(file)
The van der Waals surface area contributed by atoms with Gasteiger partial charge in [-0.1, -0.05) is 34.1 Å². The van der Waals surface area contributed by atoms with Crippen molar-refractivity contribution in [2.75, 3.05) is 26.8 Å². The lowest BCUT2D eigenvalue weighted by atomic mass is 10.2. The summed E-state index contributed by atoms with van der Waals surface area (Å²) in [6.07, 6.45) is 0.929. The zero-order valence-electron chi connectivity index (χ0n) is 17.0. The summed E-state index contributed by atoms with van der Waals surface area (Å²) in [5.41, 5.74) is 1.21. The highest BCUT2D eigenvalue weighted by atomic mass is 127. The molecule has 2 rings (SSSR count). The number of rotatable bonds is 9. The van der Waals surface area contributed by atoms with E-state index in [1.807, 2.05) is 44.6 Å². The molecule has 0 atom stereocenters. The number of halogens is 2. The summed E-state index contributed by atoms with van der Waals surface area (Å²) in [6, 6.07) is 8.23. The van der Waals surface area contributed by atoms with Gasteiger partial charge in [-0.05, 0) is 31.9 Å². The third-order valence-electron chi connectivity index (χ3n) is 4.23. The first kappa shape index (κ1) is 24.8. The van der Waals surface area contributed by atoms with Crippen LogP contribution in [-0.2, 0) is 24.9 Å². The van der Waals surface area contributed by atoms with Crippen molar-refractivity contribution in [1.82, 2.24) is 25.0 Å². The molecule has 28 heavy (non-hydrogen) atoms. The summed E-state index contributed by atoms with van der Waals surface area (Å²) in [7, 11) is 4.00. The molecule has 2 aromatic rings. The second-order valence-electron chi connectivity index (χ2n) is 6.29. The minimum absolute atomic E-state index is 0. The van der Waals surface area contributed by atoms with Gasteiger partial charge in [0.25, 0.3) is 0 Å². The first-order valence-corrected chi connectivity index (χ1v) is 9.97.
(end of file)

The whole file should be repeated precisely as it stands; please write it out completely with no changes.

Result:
The van der Waals surface area contributed by atoms with Gasteiger partial charge in [-0.1, -0.05) is 34.1 Å². The van der Waals surface area contributed by atoms with Crippen molar-refractivity contribution in [2.75, 3.05) is 26.8 Å². The lowest BCUT2D eigenvalue weighted by atomic mass is 10.2. The summed E-state index contributed by atoms with van der Waals surface area (Å²) in [6.07, 6.45) is 0.929. The zero-order valence-electron chi connectivity index (χ0n) is 17.0. The summed E-state index contributed by atoms with van der Waals surface area (Å²) in [5.41, 5.74) is 1.21. The highest BCUT2D eigenvalue weighted by atomic mass is 127. The molecule has 2 rings (SSSR count). The number of rotatable bonds is 9. The van der Waals surface area contributed by atoms with E-state index in [1.807, 2.05) is 44.6 Å². The molecule has 0 atom stereocenters. The number of halogens is 2. The summed E-state index contributed by atoms with van der Waals surface area (Å²) in [6, 6.07) is 8.23. The van der Waals surface area contributed by atoms with Gasteiger partial charge in [-0.05, 0) is 31.9 Å². The third-order valence-electron chi connectivity index (χ3n) is 4.23. The first kappa shape index (κ1) is 24.8. The van der Waals surface area contributed by atoms with Crippen LogP contribution in [-0.2, 0) is 24.9 Å². The van der Waals surface area contributed by atoms with Crippen molar-refractivity contribution in [1.82, 2.24) is 25.0 Å². The molecule has 28 heavy (non-hydrogen) atoms. The summed E-state index contributed by atoms with van der Waals surface area (Å²) in [7, 11) is 4.00. The molecule has 2 aromatic rings. The second-order valence-electron chi connectivity index (χ2n) is 6.29. The minimum absolute atomic E-state index is 0. The van der Waals surface area contributed by atoms with Gasteiger partial charge in [0.25, 0.3) is 0 Å². The first-order valence-corrected chi connectivity index (χ1v) is 9.97.